Toronto’s finest craft brewer celebrates 25 years
It’s as synonymous with Toronto as the CN Tower and the Blue Jays—to discerning beer drinkers at least. And yet, Toronto’s finest, and first, craft brewery is named Amsterdam.
Amsterdam Brewing Co. first opened in 1986 on 133 John St. in downtown Toronto. Owner Roel Bramer named his company after the city from his native Holland, selling a variety of brews and fare from The Amsterdam Brassiere and Brewpub.
It was in 1988 when Bramer started a second brew pub on King St. W., which he eventually turned into the Amsterdam Brewing Co.
“Two great pubs became one,” they say, and the Amsterdam Brewing Co. is a mainstay at 21 Bathurst St., at Lakeshore Blvd. And yes, if you are noticing, the neighbourhoods that Amsterdam moves to quickly turn into the city’s liveliest neighbourhoods only a few years later.
It’s no coincidence, says owner Jeff Carefoote, who took over the brewery in 2002, and who has taken the mantel of creating the freshest craft beer for the city.
“The brewery has been in the city since its inception and it has always been at the edge of where the city was moving,” says Carefoote. “When the brewery moved to King and Portland, King Street wasn’t what it is today certainly, but now there is no more desirable real estate. Now we are at Lakeshore and Bathurst and now this area is much embraced. Anybody that wants to develop an area should call us and we’ll put up a brewery.”
(416) Urban Wheat
A testament to its great tasting unique beers, the Amsterdam Brewing Co. is celebrating its 25th anniversary, and business has never been better. Carefoote and his team decided to take the opportunity to raise a toast to their beloved city and commissioned a beer that would commemorate and celebrate its origins.
The Amsterdam Brewing Co. has launched the (416) Urban Wheat—named after Toronto’s area code—as an homage to its city.
“We wanted to do something to celebrate the city and our achievement,” says Carefoote.
“We talked about kinds of beers we could make that would be suitable for people who aren’t as familiar with craft beer. We came up with idea of it being an urban wheat beer. It is very drinkable but with some body and colour, and a distinct aroma. We think (416) Urban Wheat isn’t like any other beer in terms of taste profile.”
“Most people make bold anniversary beers,” says Jamie Mistry, Amsterdam’s brew master. “What I mean is very strong, high alcohol beers with a focus on what we call true beer aficionados. We wanted to create something that everyone could try and everyone could enjoy—a beer with great flavour and taste.”
416 Urban Wheat is an American Wheat Ale, which is a clean hopped light beer, made predominately with malted and unmalted wheat. The results are a slightly hoppier brew than a typical light beer with aromatic citrus notes and a lemon zest smell and that comes from the hops themselves.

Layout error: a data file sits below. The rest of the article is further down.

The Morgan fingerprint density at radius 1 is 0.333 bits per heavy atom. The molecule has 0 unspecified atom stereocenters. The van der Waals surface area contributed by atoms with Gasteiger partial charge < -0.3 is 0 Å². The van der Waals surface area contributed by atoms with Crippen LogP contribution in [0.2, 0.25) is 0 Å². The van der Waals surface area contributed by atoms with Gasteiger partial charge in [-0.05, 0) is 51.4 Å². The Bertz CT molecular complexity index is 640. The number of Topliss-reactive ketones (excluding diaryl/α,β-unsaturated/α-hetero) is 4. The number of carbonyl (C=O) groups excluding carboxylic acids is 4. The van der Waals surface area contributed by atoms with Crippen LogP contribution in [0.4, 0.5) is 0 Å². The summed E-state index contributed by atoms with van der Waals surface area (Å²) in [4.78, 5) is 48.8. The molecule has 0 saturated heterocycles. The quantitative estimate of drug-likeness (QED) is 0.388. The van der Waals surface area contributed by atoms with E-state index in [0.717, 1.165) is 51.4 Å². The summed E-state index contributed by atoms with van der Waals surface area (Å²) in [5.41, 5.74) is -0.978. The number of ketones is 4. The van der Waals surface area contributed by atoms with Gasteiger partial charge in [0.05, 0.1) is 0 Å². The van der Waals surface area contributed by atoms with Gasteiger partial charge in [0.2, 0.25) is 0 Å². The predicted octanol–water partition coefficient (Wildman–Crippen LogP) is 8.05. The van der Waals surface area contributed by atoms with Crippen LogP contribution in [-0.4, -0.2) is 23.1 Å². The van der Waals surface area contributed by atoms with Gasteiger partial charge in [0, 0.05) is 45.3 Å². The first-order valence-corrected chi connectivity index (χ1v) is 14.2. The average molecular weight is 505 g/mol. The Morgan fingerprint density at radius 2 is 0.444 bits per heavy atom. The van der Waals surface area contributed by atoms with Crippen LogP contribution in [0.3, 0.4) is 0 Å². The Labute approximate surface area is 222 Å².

“We made this brand for this city that we grew up in and have been in for 25 years,” says Blake van Delft, Marketing Coordinator. “Being a business, whatever you do, it’s a testament to your customers and yourself if you survive 25 years. We felt making (416) Urban Wheat was a good way to say ‘thank you’ to the people that have supported us in Toronto for the past 25 years and to give them a beer they could call their own.”
Amsterdam Brewing is a Toronto centric business, which is just how Carefoote likes it.
“I live here. The volumes have grown, that is for sure, with more consumers that put these kinds of beers into their consideration set in their stores.”
In the past 25 years, Toronto’s craft brewing industry has grown with the Amsterdam Brewing Co., and a community of beer lovers and drinkers has been mutually beneficial.
According to Carefoote, the products have gotten considerably better and more and more are built with the consumer in mind. All those things are factors in what has helped the Amsterdam Brewing Co. grow and thrive in this millennium.
To kick off Toronto’s Beer Week, held September 16 to 24, the Amsterdam Brewing Co. will welcome fans and friends to their brewery for a special tour. If you can’t make it, perhaps try Amsterdam beer in one of the many bars to which the beer is delivered fresh, daily. You’ll be hard pressed to find many other beers that were delivered the day it is ordered.
“The business has evolved and continues to grow—we are now into our second generation of drinkers,” says Carefoote.
So raise a toast to the Amsterdam Brewing Co. with (416) Wheat Ale. “It feels great,” says Carefoote. “It’s pretty significant in today’s world, to be growing even after 25 years, and it’s an accomplishment we are proud of. We want to give credit to the people that made that happen and the people who love our beer.”